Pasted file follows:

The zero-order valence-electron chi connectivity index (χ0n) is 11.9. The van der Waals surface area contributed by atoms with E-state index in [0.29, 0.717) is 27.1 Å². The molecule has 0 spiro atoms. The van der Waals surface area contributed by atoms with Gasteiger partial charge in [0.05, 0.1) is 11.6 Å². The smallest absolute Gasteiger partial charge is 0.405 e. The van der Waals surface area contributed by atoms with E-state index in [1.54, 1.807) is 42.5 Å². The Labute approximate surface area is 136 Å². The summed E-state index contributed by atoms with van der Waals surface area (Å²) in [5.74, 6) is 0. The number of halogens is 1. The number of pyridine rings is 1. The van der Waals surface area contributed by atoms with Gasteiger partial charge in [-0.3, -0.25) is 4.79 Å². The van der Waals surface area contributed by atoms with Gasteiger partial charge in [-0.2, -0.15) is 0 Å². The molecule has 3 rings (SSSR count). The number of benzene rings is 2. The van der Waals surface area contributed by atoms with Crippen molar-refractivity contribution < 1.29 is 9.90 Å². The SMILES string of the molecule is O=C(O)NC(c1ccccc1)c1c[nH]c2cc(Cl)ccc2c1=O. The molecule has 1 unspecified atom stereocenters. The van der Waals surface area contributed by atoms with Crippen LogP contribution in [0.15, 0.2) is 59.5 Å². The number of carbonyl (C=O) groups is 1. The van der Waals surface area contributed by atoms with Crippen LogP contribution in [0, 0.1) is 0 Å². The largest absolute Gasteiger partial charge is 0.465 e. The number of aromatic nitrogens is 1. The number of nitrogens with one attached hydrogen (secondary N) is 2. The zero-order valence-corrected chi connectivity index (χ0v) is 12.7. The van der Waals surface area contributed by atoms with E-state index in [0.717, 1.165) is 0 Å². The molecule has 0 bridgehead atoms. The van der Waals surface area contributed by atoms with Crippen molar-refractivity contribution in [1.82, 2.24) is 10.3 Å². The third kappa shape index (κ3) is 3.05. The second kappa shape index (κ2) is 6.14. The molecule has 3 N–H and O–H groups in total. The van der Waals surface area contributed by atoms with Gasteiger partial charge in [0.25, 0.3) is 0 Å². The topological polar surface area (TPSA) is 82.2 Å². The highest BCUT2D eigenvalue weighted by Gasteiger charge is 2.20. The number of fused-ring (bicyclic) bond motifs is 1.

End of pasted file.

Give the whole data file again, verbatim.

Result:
The zero-order valence-electron chi connectivity index (χ0n) is 11.9. The van der Waals surface area contributed by atoms with E-state index in [0.29, 0.717) is 27.1 Å². The molecule has 0 spiro atoms. The van der Waals surface area contributed by atoms with Gasteiger partial charge in [0.05, 0.1) is 11.6 Å². The smallest absolute Gasteiger partial charge is 0.405 e. The van der Waals surface area contributed by atoms with E-state index in [1.54, 1.807) is 42.5 Å². The Labute approximate surface area is 136 Å². The summed E-state index contributed by atoms with van der Waals surface area (Å²) in [5.74, 6) is 0. The number of halogens is 1. The number of pyridine rings is 1. The van der Waals surface area contributed by atoms with Gasteiger partial charge in [-0.3, -0.25) is 4.79 Å². The van der Waals surface area contributed by atoms with Gasteiger partial charge in [-0.2, -0.15) is 0 Å². The molecule has 3 rings (SSSR count). The number of benzene rings is 2. The van der Waals surface area contributed by atoms with Crippen molar-refractivity contribution < 1.29 is 9.90 Å². The SMILES string of the molecule is O=C(O)NC(c1ccccc1)c1c[nH]c2cc(Cl)ccc2c1=O. The molecule has 1 unspecified atom stereocenters. The van der Waals surface area contributed by atoms with Crippen LogP contribution in [0.15, 0.2) is 59.5 Å². The number of carbonyl (C=O) groups is 1. The van der Waals surface area contributed by atoms with Crippen LogP contribution in [0, 0.1) is 0 Å². The largest absolute Gasteiger partial charge is 0.465 e. The number of aromatic nitrogens is 1. The number of nitrogens with one attached hydrogen (secondary N) is 2. The zero-order valence-corrected chi connectivity index (χ0v) is 12.7. The van der Waals surface area contributed by atoms with E-state index in [0.717, 1.165) is 0 Å². The molecule has 0 bridgehead atoms. The van der Waals surface area contributed by atoms with Crippen molar-refractivity contribution in [1.82, 2.24) is 10.3 Å². The third kappa shape index (κ3) is 3.05. The second kappa shape index (κ2) is 6.14. The molecule has 3 N–H and O–H groups in total. The van der Waals surface area contributed by atoms with Gasteiger partial charge in [0.25, 0.3) is 0 Å². The topological polar surface area (TPSA) is 82.2 Å². The highest BCUT2D eigenvalue weighted by Gasteiger charge is 2.20. The number of fused-ring (bicyclic) bond motifs is 1.